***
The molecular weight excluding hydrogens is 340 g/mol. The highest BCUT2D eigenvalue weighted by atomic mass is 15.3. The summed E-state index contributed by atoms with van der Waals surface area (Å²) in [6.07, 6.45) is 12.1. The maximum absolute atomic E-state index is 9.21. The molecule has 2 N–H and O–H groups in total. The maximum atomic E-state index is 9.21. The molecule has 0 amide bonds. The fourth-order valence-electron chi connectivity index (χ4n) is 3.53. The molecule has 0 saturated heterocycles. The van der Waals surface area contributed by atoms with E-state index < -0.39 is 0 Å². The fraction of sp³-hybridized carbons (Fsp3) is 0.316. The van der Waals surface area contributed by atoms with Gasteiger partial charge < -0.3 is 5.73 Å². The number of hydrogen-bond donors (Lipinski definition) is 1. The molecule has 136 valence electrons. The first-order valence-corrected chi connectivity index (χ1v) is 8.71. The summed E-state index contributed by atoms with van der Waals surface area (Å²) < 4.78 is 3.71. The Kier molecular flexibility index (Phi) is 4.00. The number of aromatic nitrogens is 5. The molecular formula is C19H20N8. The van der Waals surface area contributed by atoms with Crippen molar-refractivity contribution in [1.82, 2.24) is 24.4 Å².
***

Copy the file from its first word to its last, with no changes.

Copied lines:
The molecular weight excluding hydrogens is 340 g/mol. The highest BCUT2D eigenvalue weighted by atomic mass is 15.3. The summed E-state index contributed by atoms with van der Waals surface area (Å²) in [6.07, 6.45) is 12.1. The maximum absolute atomic E-state index is 9.21. The molecule has 2 N–H and O–H groups in total. The maximum atomic E-state index is 9.21. The molecule has 0 amide bonds. The fourth-order valence-electron chi connectivity index (χ4n) is 3.53. The molecule has 0 saturated heterocycles. The van der Waals surface area contributed by atoms with E-state index < -0.39 is 0 Å². The fraction of sp³-hybridized carbons (Fsp3) is 0.316. The van der Waals surface area contributed by atoms with Gasteiger partial charge < -0.3 is 5.73 Å². The number of hydrogen-bond donors (Lipinski definition) is 1. The molecule has 136 valence electrons. The first-order valence-corrected chi connectivity index (χ1v) is 8.71. The summed E-state index contributed by atoms with van der Waals surface area (Å²) < 4.78 is 3.71. The Kier molecular flexibility index (Phi) is 4.00. The number of aromatic nitrogens is 5. The molecular formula is C19H20N8. The van der Waals surface area contributed by atoms with Crippen molar-refractivity contribution in [1.82, 2.24) is 24.4 Å².